Until the Human Rights Act is amended to explicitly include gender identity and expression as protected grounds, trans and gender non-conforming Yukoners are covered under the protected grounds of sex.  Employers must respect that trans workers need to be in safe and appropriate work situations. Forcing them to identify gender at every step of their process, demanding doctor’s verification of gender identity, encroaching on dignity through intrusive and unnecessary procedural systems is a violation of the Human Rights Act.

Yukon Employees’ Union invites the Government of Yukon to act as a model employer. Create gender neutral washrooms and remove the need to identify gender. Entrench policies and procedures which recognize some workers are gender non-conforming, trans, inter-sex and 2 spirited. Work collaboratively with the trans community to identify where gaps exist and how best to bridge them.

Recognize that accommodation requests from trans employees are not intrinsically medical in nature and stop demanding medical certificates for non-medical issues. Acknowledge your responsibility to protect workers, no matter their gender identity, under the Human Rights Act.

Yukon Government is re-launching a diversity training program through the Yukon Women’s Directorate entitled GIDA, Gender Inclusive Diversity Analysis. The GIDA documents state “Good public policy works toward ending discrimination in Yukon society and creating a society that includes everyone.” Sadly the document refers to intersectionality & inclusion while only ever referencing women and men, boys and girls. There is not a single reference to trans or gender non-conforming individuals nor any mention of those who exist outside the binary. Even this training program, designed to help identify & eradicate discrimination, discriminates.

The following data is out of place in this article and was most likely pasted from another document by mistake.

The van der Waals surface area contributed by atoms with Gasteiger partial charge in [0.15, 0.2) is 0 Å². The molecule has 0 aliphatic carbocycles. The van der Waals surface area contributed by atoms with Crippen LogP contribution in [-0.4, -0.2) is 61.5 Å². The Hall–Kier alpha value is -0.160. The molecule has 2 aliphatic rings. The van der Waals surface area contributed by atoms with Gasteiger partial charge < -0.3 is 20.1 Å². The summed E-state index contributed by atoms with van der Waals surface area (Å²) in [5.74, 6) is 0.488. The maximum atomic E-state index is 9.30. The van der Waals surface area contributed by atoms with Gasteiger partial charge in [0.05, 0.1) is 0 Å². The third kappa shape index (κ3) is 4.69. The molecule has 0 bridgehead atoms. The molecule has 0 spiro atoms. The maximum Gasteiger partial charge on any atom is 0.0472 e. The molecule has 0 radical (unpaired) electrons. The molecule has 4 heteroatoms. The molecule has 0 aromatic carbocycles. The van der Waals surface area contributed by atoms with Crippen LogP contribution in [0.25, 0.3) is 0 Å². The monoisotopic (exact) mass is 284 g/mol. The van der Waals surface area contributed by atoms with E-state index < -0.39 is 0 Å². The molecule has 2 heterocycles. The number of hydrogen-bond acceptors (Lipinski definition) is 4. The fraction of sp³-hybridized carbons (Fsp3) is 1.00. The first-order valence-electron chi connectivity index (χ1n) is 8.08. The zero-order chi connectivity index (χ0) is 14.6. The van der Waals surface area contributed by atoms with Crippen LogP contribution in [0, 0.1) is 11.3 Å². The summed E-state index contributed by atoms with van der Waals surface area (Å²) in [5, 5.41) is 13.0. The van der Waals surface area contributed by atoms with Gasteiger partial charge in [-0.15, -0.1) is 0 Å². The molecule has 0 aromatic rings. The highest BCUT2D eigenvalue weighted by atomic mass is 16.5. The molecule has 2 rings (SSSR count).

An authentic culture of inclusion will benefit our Yukon community far beyond the workplace doors. We challenge you to create a new standard of equality and inclusion to help diminish hatred and violence.